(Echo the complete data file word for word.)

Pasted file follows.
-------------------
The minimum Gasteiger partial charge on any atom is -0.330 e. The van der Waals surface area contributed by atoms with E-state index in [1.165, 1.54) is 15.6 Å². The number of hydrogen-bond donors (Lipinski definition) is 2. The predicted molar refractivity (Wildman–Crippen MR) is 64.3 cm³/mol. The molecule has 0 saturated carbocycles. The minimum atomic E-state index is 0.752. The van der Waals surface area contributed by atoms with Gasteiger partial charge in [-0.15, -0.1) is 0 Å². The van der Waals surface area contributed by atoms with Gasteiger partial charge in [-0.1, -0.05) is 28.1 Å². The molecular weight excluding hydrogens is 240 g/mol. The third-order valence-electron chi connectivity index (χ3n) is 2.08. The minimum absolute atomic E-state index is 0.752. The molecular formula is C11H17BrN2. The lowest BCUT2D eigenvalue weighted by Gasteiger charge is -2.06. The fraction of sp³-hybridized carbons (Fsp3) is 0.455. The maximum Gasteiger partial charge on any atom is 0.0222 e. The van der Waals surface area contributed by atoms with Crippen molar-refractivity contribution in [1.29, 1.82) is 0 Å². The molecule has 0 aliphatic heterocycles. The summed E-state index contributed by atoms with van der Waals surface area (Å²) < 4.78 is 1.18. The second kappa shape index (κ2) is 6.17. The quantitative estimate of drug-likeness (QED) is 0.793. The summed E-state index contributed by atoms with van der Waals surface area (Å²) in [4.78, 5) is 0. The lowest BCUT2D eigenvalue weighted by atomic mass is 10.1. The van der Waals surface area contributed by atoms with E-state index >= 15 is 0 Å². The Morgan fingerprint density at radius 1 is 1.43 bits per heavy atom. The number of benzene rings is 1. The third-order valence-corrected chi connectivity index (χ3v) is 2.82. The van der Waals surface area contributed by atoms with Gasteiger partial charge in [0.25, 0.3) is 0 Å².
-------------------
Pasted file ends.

The minimum Gasteiger partial charge on any atom is -0.330 e. The van der Waals surface area contributed by atoms with E-state index in [1.165, 1.54) is 15.6 Å². The number of hydrogen-bond donors (Lipinski definition) is 2. The predicted molar refractivity (Wildman–Crippen MR) is 64.3 cm³/mol. The molecule has 0 saturated carbocycles. The minimum atomic E-state index is 0.752. The van der Waals surface area contributed by atoms with Gasteiger partial charge in [-0.15, -0.1) is 0 Å². The van der Waals surface area contributed by atoms with Gasteiger partial charge in [-0.1, -0.05) is 28.1 Å². The molecular weight excluding hydrogens is 240 g/mol. The third-order valence-electron chi connectivity index (χ3n) is 2.08. The minimum absolute atomic E-state index is 0.752. The molecular formula is C11H17BrN2. The lowest BCUT2D eigenvalue weighted by Gasteiger charge is -2.06. The fraction of sp³-hybridized carbons (Fsp3) is 0.455. The maximum Gasteiger partial charge on any atom is 0.0222 e. The van der Waals surface area contributed by atoms with Crippen molar-refractivity contribution in [1.29, 1.82) is 0 Å². The molecule has 0 aliphatic heterocycles. The summed E-state index contributed by atoms with van der Waals surface area (Å²) < 4.78 is 1.18. The second kappa shape index (κ2) is 6.17. The quantitative estimate of drug-likeness (QED) is 0.793. The summed E-state index contributed by atoms with van der Waals surface area (Å²) in [4.78, 5) is 0. The lowest BCUT2D eigenvalue weighted by atomic mass is 10.1. The van der Waals surface area contributed by atoms with E-state index >= 15 is 0 Å². The Morgan fingerprint density at radius 1 is 1.43 bits per heavy atom. The number of benzene rings is 1. The third-order valence-corrected chi connectivity index (χ3v) is 2.82. The van der Waals surface area contributed by atoms with Gasteiger partial charge in [0.25, 0.3) is 0 Å².